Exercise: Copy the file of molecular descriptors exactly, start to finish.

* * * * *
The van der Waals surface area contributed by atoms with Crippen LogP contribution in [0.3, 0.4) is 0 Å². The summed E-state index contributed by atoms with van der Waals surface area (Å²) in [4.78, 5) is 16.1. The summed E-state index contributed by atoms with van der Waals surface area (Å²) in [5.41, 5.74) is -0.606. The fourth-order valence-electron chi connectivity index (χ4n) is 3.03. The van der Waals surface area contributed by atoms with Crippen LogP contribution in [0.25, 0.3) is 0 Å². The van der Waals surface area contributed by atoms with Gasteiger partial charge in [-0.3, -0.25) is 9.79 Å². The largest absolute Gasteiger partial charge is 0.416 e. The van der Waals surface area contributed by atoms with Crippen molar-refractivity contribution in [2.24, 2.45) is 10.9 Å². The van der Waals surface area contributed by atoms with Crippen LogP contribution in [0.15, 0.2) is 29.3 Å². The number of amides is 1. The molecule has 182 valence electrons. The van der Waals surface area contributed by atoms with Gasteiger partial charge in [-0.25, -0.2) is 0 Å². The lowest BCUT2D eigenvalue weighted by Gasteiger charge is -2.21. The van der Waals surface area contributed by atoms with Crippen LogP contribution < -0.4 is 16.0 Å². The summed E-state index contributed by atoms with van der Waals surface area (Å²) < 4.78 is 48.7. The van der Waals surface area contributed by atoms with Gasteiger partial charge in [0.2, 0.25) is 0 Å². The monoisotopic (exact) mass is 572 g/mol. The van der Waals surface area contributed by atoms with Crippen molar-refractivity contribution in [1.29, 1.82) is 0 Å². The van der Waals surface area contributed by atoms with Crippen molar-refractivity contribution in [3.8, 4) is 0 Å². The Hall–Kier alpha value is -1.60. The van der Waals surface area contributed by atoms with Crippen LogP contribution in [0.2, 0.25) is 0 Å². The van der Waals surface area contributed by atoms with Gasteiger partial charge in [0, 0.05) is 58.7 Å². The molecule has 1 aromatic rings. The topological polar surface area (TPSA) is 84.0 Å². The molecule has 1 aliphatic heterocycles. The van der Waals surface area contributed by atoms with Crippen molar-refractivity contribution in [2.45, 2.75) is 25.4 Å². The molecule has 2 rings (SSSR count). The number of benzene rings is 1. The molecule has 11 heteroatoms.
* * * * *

The van der Waals surface area contributed by atoms with Crippen LogP contribution in [0.3, 0.4) is 0 Å². The summed E-state index contributed by atoms with van der Waals surface area (Å²) in [4.78, 5) is 16.1. The summed E-state index contributed by atoms with van der Waals surface area (Å²) in [5.41, 5.74) is -0.606. The fourth-order valence-electron chi connectivity index (χ4n) is 3.03. The van der Waals surface area contributed by atoms with Crippen LogP contribution in [0.25, 0.3) is 0 Å². The van der Waals surface area contributed by atoms with Gasteiger partial charge in [-0.3, -0.25) is 9.79 Å². The largest absolute Gasteiger partial charge is 0.416 e. The van der Waals surface area contributed by atoms with Crippen molar-refractivity contribution in [2.24, 2.45) is 10.9 Å². The van der Waals surface area contributed by atoms with Crippen LogP contribution in [0.15, 0.2) is 29.3 Å². The number of amides is 1. The molecule has 182 valence electrons. The van der Waals surface area contributed by atoms with Gasteiger partial charge in [-0.25, -0.2) is 0 Å². The lowest BCUT2D eigenvalue weighted by Gasteiger charge is -2.21. The van der Waals surface area contributed by atoms with Crippen LogP contribution < -0.4 is 16.0 Å². The summed E-state index contributed by atoms with van der Waals surface area (Å²) < 4.78 is 48.7. The van der Waals surface area contributed by atoms with Gasteiger partial charge in [0.2, 0.25) is 0 Å². The monoisotopic (exact) mass is 572 g/mol. The van der Waals surface area contributed by atoms with Crippen molar-refractivity contribution in [1.29, 1.82) is 0 Å². The van der Waals surface area contributed by atoms with Crippen molar-refractivity contribution in [3.8, 4) is 0 Å². The Hall–Kier alpha value is -1.60. The van der Waals surface area contributed by atoms with Crippen LogP contribution in [0.2, 0.25) is 0 Å². The van der Waals surface area contributed by atoms with Gasteiger partial charge in [0, 0.05) is 58.7 Å². The molecule has 1 aromatic rings. The topological polar surface area (TPSA) is 84.0 Å². The molecule has 1 aliphatic heterocycles. The van der Waals surface area contributed by atoms with Crippen molar-refractivity contribution in [2.45, 2.75) is 25.4 Å². The molecule has 2 rings (SSSR count). The number of benzene rings is 1. The molecule has 11 heteroatoms.